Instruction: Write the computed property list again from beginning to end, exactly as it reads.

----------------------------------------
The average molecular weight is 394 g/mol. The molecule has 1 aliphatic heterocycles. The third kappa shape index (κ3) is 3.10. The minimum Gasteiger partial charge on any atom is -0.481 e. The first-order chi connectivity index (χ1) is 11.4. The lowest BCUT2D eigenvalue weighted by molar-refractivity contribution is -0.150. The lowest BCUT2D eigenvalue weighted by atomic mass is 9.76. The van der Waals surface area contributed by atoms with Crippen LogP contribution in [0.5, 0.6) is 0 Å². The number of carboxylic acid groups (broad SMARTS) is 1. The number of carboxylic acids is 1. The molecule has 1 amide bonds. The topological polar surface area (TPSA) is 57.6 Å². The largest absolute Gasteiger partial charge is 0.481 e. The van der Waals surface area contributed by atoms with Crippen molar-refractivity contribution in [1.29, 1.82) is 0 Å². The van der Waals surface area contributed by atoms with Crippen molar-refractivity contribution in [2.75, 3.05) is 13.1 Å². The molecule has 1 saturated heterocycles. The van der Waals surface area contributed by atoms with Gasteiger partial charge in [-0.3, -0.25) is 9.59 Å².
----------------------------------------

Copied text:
The average molecular weight is 394 g/mol. The molecule has 1 aliphatic heterocycles. The third kappa shape index (κ3) is 3.10. The minimum Gasteiger partial charge on any atom is -0.481 e. The first-order chi connectivity index (χ1) is 11.4. The lowest BCUT2D eigenvalue weighted by molar-refractivity contribution is -0.150. The lowest BCUT2D eigenvalue weighted by atomic mass is 9.76. The van der Waals surface area contributed by atoms with Crippen LogP contribution in [0.5, 0.6) is 0 Å². The number of carboxylic acid groups (broad SMARTS) is 1. The number of carboxylic acids is 1. The molecule has 1 amide bonds. The topological polar surface area (TPSA) is 57.6 Å². The largest absolute Gasteiger partial charge is 0.481 e. The van der Waals surface area contributed by atoms with Crippen molar-refractivity contribution in [1.29, 1.82) is 0 Å². The van der Waals surface area contributed by atoms with Crippen molar-refractivity contribution in [2.75, 3.05) is 13.1 Å². The molecule has 1 saturated heterocycles. The van der Waals surface area contributed by atoms with Gasteiger partial charge in [-0.3, -0.25) is 9.59 Å².